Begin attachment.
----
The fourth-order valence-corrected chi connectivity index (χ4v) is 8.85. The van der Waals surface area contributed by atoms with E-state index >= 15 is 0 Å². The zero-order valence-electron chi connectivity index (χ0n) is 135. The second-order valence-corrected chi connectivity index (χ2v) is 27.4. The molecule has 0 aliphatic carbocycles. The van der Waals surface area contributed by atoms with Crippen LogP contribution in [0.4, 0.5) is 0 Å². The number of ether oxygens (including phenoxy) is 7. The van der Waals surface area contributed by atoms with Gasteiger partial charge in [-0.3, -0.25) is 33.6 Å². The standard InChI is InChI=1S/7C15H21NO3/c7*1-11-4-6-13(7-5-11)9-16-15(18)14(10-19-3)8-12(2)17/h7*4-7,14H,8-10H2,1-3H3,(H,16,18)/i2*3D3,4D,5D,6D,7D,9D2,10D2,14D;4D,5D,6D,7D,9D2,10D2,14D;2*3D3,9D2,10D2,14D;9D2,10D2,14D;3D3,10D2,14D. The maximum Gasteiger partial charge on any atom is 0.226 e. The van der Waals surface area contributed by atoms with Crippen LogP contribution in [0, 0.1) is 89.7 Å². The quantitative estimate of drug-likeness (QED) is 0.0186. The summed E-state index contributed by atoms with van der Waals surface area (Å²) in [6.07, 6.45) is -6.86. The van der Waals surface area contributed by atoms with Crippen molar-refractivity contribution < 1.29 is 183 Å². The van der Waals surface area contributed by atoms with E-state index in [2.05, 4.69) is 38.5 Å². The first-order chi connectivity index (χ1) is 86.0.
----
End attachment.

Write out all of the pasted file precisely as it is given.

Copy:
The fourth-order valence-corrected chi connectivity index (χ4v) is 8.85. The van der Waals surface area contributed by atoms with E-state index >= 15 is 0 Å². The zero-order valence-electron chi connectivity index (χ0n) is 135. The second-order valence-corrected chi connectivity index (χ2v) is 27.4. The molecule has 0 aliphatic carbocycles. The van der Waals surface area contributed by atoms with Crippen LogP contribution in [0.4, 0.5) is 0 Å². The number of ether oxygens (including phenoxy) is 7. The van der Waals surface area contributed by atoms with Gasteiger partial charge in [-0.3, -0.25) is 33.6 Å². The standard InChI is InChI=1S/7C15H21NO3/c7*1-11-4-6-13(7-5-11)9-16-15(18)14(10-19-3)8-12(2)17/h7*4-7,14H,8-10H2,1-3H3,(H,16,18)/i2*3D3,4D,5D,6D,7D,9D2,10D2,14D;4D,5D,6D,7D,9D2,10D2,14D;2*3D3,9D2,10D2,14D;9D2,10D2,14D;3D3,10D2,14D. The maximum Gasteiger partial charge on any atom is 0.226 e. The van der Waals surface area contributed by atoms with Crippen LogP contribution in [0, 0.1) is 89.7 Å². The quantitative estimate of drug-likeness (QED) is 0.0186. The summed E-state index contributed by atoms with van der Waals surface area (Å²) in [6.07, 6.45) is -6.86. The van der Waals surface area contributed by atoms with Crippen molar-refractivity contribution < 1.29 is 183 Å². The van der Waals surface area contributed by atoms with E-state index in [2.05, 4.69) is 38.5 Å². The first-order chi connectivity index (χ1) is 86.0.